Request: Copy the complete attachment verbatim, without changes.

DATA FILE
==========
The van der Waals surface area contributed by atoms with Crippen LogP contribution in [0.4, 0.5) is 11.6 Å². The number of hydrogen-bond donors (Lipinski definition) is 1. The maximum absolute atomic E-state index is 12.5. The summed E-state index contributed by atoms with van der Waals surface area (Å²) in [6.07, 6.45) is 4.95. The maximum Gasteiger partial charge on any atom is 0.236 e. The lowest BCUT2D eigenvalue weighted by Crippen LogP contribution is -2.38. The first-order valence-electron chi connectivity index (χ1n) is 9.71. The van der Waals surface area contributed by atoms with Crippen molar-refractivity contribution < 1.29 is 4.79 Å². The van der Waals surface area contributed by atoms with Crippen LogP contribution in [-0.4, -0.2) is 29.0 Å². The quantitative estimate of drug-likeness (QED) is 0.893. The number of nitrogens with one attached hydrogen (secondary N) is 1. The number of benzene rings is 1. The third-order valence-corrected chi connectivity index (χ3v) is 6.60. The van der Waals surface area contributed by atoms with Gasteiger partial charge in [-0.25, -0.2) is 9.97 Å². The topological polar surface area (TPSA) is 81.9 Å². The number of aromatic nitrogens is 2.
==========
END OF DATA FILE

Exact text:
The van der Waals surface area contributed by atoms with Crippen LogP contribution in [0.4, 0.5) is 11.6 Å². The number of hydrogen-bond donors (Lipinski definition) is 1. The maximum absolute atomic E-state index is 12.5. The summed E-state index contributed by atoms with van der Waals surface area (Å²) in [6.07, 6.45) is 4.95. The maximum Gasteiger partial charge on any atom is 0.236 e. The lowest BCUT2D eigenvalue weighted by Crippen LogP contribution is -2.38. The first-order valence-electron chi connectivity index (χ1n) is 9.71. The van der Waals surface area contributed by atoms with Crippen molar-refractivity contribution < 1.29 is 4.79 Å². The van der Waals surface area contributed by atoms with Crippen LogP contribution in [-0.4, -0.2) is 29.0 Å². The quantitative estimate of drug-likeness (QED) is 0.893. The number of nitrogens with one attached hydrogen (secondary N) is 1. The number of benzene rings is 1. The third-order valence-corrected chi connectivity index (χ3v) is 6.60. The van der Waals surface area contributed by atoms with Gasteiger partial charge in [-0.25, -0.2) is 9.97 Å². The topological polar surface area (TPSA) is 81.9 Å². The number of aromatic nitrogens is 2.